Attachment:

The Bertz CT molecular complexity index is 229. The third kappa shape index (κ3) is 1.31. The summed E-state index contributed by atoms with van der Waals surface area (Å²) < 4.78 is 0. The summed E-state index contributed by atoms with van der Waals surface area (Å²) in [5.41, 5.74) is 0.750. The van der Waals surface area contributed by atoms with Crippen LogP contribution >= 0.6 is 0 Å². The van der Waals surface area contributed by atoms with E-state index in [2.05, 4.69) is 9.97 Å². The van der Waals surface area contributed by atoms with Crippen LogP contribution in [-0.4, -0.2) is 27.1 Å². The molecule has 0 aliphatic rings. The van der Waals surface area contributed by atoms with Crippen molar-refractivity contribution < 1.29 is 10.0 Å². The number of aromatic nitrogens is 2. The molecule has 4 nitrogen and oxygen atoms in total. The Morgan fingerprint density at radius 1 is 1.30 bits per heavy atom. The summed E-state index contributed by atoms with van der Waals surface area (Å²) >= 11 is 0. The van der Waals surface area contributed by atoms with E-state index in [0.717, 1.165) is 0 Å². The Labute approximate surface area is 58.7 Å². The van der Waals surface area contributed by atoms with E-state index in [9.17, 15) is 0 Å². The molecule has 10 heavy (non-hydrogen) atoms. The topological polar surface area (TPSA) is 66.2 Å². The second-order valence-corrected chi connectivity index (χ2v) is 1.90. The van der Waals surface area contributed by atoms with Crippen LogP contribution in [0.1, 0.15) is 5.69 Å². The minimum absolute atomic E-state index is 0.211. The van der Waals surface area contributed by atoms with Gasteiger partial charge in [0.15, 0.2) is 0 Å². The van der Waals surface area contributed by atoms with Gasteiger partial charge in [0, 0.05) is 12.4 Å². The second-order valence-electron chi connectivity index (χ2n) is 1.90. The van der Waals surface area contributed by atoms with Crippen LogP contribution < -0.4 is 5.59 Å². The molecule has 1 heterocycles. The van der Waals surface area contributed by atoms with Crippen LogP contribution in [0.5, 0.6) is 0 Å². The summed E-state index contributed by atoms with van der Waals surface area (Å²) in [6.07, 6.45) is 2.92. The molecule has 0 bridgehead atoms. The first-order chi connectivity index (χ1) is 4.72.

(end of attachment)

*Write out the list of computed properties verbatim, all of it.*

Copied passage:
The Bertz CT molecular complexity index is 229. The third kappa shape index (κ3) is 1.31. The summed E-state index contributed by atoms with van der Waals surface area (Å²) < 4.78 is 0. The summed E-state index contributed by atoms with van der Waals surface area (Å²) in [5.41, 5.74) is 0.750. The van der Waals surface area contributed by atoms with Crippen LogP contribution >= 0.6 is 0 Å². The van der Waals surface area contributed by atoms with E-state index in [2.05, 4.69) is 9.97 Å². The van der Waals surface area contributed by atoms with Crippen LogP contribution in [-0.4, -0.2) is 27.1 Å². The molecule has 0 aliphatic rings. The van der Waals surface area contributed by atoms with Crippen molar-refractivity contribution < 1.29 is 10.0 Å². The number of aromatic nitrogens is 2. The molecule has 4 nitrogen and oxygen atoms in total. The Morgan fingerprint density at radius 1 is 1.30 bits per heavy atom. The summed E-state index contributed by atoms with van der Waals surface area (Å²) >= 11 is 0. The van der Waals surface area contributed by atoms with E-state index in [0.717, 1.165) is 0 Å². The Labute approximate surface area is 58.7 Å². The van der Waals surface area contributed by atoms with E-state index in [9.17, 15) is 0 Å². The molecule has 10 heavy (non-hydrogen) atoms. The topological polar surface area (TPSA) is 66.2 Å². The second-order valence-corrected chi connectivity index (χ2v) is 1.90. The van der Waals surface area contributed by atoms with Crippen LogP contribution in [0.1, 0.15) is 5.69 Å². The minimum absolute atomic E-state index is 0.211. The van der Waals surface area contributed by atoms with Gasteiger partial charge in [0.15, 0.2) is 0 Å². The van der Waals surface area contributed by atoms with Gasteiger partial charge in [0, 0.05) is 12.4 Å². The second-order valence-electron chi connectivity index (χ2n) is 1.90. The van der Waals surface area contributed by atoms with Crippen LogP contribution < -0.4 is 5.59 Å². The molecule has 1 heterocycles. The van der Waals surface area contributed by atoms with Crippen LogP contribution in [0.5, 0.6) is 0 Å². The summed E-state index contributed by atoms with van der Waals surface area (Å²) in [6.07, 6.45) is 2.92. The molecule has 0 bridgehead atoms. The first-order chi connectivity index (χ1) is 4.72.